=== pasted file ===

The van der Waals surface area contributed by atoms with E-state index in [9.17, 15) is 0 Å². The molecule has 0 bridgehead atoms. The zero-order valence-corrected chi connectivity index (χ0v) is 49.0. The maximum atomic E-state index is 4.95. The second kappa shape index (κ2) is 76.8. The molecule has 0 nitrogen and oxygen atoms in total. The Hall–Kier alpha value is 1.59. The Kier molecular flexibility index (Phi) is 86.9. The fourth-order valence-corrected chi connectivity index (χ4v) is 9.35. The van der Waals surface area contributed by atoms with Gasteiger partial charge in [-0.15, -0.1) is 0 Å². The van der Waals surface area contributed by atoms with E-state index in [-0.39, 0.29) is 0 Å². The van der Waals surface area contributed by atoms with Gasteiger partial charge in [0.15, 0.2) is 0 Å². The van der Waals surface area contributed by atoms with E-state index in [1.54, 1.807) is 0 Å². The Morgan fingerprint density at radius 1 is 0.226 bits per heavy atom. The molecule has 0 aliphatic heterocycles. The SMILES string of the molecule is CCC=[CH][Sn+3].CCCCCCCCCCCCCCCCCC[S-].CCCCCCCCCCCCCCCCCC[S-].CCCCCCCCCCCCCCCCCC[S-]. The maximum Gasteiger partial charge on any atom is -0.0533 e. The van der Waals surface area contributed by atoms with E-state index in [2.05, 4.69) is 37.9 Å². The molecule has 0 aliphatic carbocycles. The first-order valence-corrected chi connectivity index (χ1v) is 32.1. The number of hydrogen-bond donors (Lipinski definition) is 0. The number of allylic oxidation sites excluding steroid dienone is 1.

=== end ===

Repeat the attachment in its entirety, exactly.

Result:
The van der Waals surface area contributed by atoms with E-state index in [9.17, 15) is 0 Å². The molecule has 0 bridgehead atoms. The zero-order valence-corrected chi connectivity index (χ0v) is 49.0. The maximum atomic E-state index is 4.95. The second kappa shape index (κ2) is 76.8. The molecule has 0 nitrogen and oxygen atoms in total. The Hall–Kier alpha value is 1.59. The Kier molecular flexibility index (Phi) is 86.9. The fourth-order valence-corrected chi connectivity index (χ4v) is 9.35. The van der Waals surface area contributed by atoms with Gasteiger partial charge in [-0.15, -0.1) is 0 Å². The van der Waals surface area contributed by atoms with E-state index in [-0.39, 0.29) is 0 Å². The van der Waals surface area contributed by atoms with Gasteiger partial charge in [0.15, 0.2) is 0 Å². The van der Waals surface area contributed by atoms with E-state index in [1.54, 1.807) is 0 Å². The Morgan fingerprint density at radius 1 is 0.226 bits per heavy atom. The molecule has 0 aliphatic heterocycles. The SMILES string of the molecule is CCC=[CH][Sn+3].CCCCCCCCCCCCCCCCCC[S-].CCCCCCCCCCCCCCCCCC[S-].CCCCCCCCCCCCCCCCCC[S-]. The maximum Gasteiger partial charge on any atom is -0.0533 e. The van der Waals surface area contributed by atoms with E-state index in [2.05, 4.69) is 37.9 Å². The molecule has 0 aliphatic carbocycles. The first-order valence-corrected chi connectivity index (χ1v) is 32.1. The number of hydrogen-bond donors (Lipinski definition) is 0. The number of allylic oxidation sites excluding steroid dienone is 1.